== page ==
The Fabric Act went to the House of Representatives on Monday, opening up a way to protect garment workers and provide a route to nearshoring. The bill’s implementation at the federal level could herald landmark change for U.S. fashion.
After passing in the U.S. Senate in May, the bill outlines hourly pay protection for 100,000 workers nationwide while eliminating piece-rate pay until the minimum wage is met. It also proposes that fashion brands and retailers should be jointly liable for workplace violations and supply chains.
Legislation is coming fast for the fashion industry, with The Fashion Act and E.U. legislation affecting global supply chains. The Fabric Act also included a $40 million Domestic Garment Manufacturing Support Program and introduced a 30% reshoring tax credit for garment manufacturers who bring their operations back to the U.S. Fashion brands like Mara Hoffman and sustainable apparel brand Another Tomorrow have supported the Fabric Act, helping to develop it along with the congresswoman.
In a statement on Monday, New York congresswoman Carolyn B. Maloney said, “Cementing the United States as the global leader in manufacturing apparel responsibly by putting forth worker safeguards, increased oversight and transparency of the industry and creating incentives to bring jobs back to the U.S. will have positive impacts on our nation’s economy and commitment to the American worker for generations to come,” she said.
“It feels like a watershed moment, because poor labor standards and human rights violations of this industry have been front page news for over a century, and yet, there is still relatively little legislative action, including in this country. ‘Made in the USA’ has such a strong positive connotation that it doesn’t often match what’s happening behind the scenes,” said Another Tomorrow CEO Vanessa Borboni Hallik.
This bill comes off the back of the SB-62 bill, which Another Tomorrow supported in California. That bill was crucially important in outlawing piece-rate labor as well as creating higher standards of brand accountability.
“SB-62 gave us a template to see this bill go national. It’s not unusual to see California take that leadership. Senator [Kristin] Gillibrand’s office recognizes that ethics and accountability are actually a new baseline standard, if you want to be a leader in the future. The Fabric Act will hopefully position the United States back at the forefront of positive labor rights, while creating a framework for nearshoring, as well. This is sorely needed in the U.S., given the hollowing out of the industry here over the last 30 years,” said Barboni Hallik. As large-scale textile mills opened up in Asia and costs went down for manufacturing, many U.S. retailers have moved their production abroad.
Barboni Hallik hopes that the Fabric Act is a crucial next step, taking garment worker wage protection and brand accountability for supply chains to a federal level. “The piece-rate labor aspect is crucial. Given the level of inflation in this country at the moment, we need to raise the floor in ensuring that garment workers are at least earning the minimum wage in their roles,” she said. “Beyond that, the areas that focus on brand accountability are extremely important, because this industry relies so much on subcontracting. It’s too easy to say, ‘We’ve got contractual agreements in place,’ but it’s then up to the garment companies to implement standards.”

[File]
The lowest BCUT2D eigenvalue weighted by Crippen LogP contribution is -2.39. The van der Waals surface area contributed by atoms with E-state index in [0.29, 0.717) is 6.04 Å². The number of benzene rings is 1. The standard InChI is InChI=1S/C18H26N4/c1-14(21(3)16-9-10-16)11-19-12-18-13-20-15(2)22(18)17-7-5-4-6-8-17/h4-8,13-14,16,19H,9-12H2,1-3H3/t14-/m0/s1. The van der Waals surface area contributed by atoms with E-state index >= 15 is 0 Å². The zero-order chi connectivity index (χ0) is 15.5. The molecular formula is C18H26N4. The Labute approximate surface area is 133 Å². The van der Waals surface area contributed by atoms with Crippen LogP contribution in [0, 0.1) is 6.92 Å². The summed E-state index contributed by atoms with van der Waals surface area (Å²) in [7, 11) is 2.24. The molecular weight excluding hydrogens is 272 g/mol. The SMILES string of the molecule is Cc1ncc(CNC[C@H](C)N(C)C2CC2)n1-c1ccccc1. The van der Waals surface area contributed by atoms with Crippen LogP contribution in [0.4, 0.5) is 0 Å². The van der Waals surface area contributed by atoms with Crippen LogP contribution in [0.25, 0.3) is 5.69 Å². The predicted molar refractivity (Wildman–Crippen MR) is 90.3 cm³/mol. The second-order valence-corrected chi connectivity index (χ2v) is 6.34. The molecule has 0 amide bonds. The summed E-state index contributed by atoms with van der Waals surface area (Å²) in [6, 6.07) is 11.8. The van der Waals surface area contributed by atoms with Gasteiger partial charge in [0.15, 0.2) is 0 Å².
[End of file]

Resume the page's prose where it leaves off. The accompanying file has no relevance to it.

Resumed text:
Piece-rate pay is a common payment structure for clothing manufacturing, with workers paid per item they produce. As the system typically works as an incentive structure on top of low pay, it often creates uncertainty and concern for workers.
In June, Glossy called legislation essential to driving change within manufacturing. “Policy is incredibly effective,” said Kristy Caylor, founder of the circular apparel brand For Days, speaking at the Glossy Fashion & Luxury Summit. “Seeing the E.U. doing what they’re doing is great. It’s a signal and a roadmap for how we should do things. But the U.S. has so far only seen movement on the coasts. Policy change is slow here. If we can build consumer traction and show that dollars are being spent on circular and sustainable fashion, that’s the most effective thing outside of policy that we can do to push this movement.”
Currently, Another Tomorrow is relying on E.U. factories to ensure responsible manufacturing. It produces almost entirely in Portugal and other European areas where legislative frameworks and collective labor agreements exist, and where there is a culture of support for that legislation.
“We’re producing almost nothing in the U.S., even though we do some upcycled denim out of Los Angeles. This is one of the reasons why we feel so strongly about this bill,” said Barboni Hallik. “As a new brand in our product category, we found that implementing living wages was exceptionally difficult to implement in the United States at scale. This was a big surprise to us and was a result of poor legislative support for living wages. We found it very difficult to comprehensively guarantee living wage pay when manufacturing in the states.”
As the bill provides a reshoring tax credit, it creates that economic incentive, according to Barboni Hallik. “It’s seeking to establish a new best-in-class garment manufacturing sector that speaks to baseline labor practices that should be there across the board,” she said. “It’s creating better enabling conditions at the start on the ethics and accountability side, on top of the economic incentive.”
We’re already seeing manufacturers planning for the future and moving to American manufacturing. Manufacturing company FutureStitch opened its first factory in California earlier in July and is hoping to open a larger facility in Dallas, Texas in 2024, with more brands coming on board.